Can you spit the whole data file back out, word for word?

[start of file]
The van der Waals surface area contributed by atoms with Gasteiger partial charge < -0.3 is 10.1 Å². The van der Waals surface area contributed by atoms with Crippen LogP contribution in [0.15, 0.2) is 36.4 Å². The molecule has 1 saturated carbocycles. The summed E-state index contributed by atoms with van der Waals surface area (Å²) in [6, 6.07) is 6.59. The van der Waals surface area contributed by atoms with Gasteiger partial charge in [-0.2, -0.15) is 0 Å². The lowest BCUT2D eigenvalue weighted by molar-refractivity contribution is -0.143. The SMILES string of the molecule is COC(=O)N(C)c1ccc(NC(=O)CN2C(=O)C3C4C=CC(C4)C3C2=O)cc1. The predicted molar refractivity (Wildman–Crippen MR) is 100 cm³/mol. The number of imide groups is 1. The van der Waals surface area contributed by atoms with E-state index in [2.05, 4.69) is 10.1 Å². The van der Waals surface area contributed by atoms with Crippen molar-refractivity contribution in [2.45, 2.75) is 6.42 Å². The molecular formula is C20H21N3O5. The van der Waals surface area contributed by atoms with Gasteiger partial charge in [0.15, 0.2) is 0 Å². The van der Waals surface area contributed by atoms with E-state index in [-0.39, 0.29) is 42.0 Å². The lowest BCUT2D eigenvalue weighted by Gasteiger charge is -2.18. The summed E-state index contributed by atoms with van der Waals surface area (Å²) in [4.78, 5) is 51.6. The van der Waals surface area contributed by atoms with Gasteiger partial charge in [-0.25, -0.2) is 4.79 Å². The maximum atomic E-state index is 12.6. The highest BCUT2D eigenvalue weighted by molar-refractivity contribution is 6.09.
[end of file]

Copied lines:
The van der Waals surface area contributed by atoms with Gasteiger partial charge < -0.3 is 10.1 Å². The van der Waals surface area contributed by atoms with Crippen LogP contribution in [0.15, 0.2) is 36.4 Å². The molecule has 1 saturated carbocycles. The summed E-state index contributed by atoms with van der Waals surface area (Å²) in [6, 6.07) is 6.59. The van der Waals surface area contributed by atoms with Gasteiger partial charge in [-0.2, -0.15) is 0 Å². The lowest BCUT2D eigenvalue weighted by molar-refractivity contribution is -0.143. The SMILES string of the molecule is COC(=O)N(C)c1ccc(NC(=O)CN2C(=O)C3C4C=CC(C4)C3C2=O)cc1. The predicted molar refractivity (Wildman–Crippen MR) is 100 cm³/mol. The number of imide groups is 1. The van der Waals surface area contributed by atoms with E-state index in [2.05, 4.69) is 10.1 Å². The van der Waals surface area contributed by atoms with Crippen molar-refractivity contribution in [2.45, 2.75) is 6.42 Å². The molecular formula is C20H21N3O5. The van der Waals surface area contributed by atoms with Gasteiger partial charge in [0.15, 0.2) is 0 Å². The van der Waals surface area contributed by atoms with E-state index in [-0.39, 0.29) is 42.0 Å². The lowest BCUT2D eigenvalue weighted by Gasteiger charge is -2.18. The summed E-state index contributed by atoms with van der Waals surface area (Å²) in [4.78, 5) is 51.6. The van der Waals surface area contributed by atoms with Gasteiger partial charge in [-0.25, -0.2) is 4.79 Å². The maximum atomic E-state index is 12.6. The highest BCUT2D eigenvalue weighted by molar-refractivity contribution is 6.09.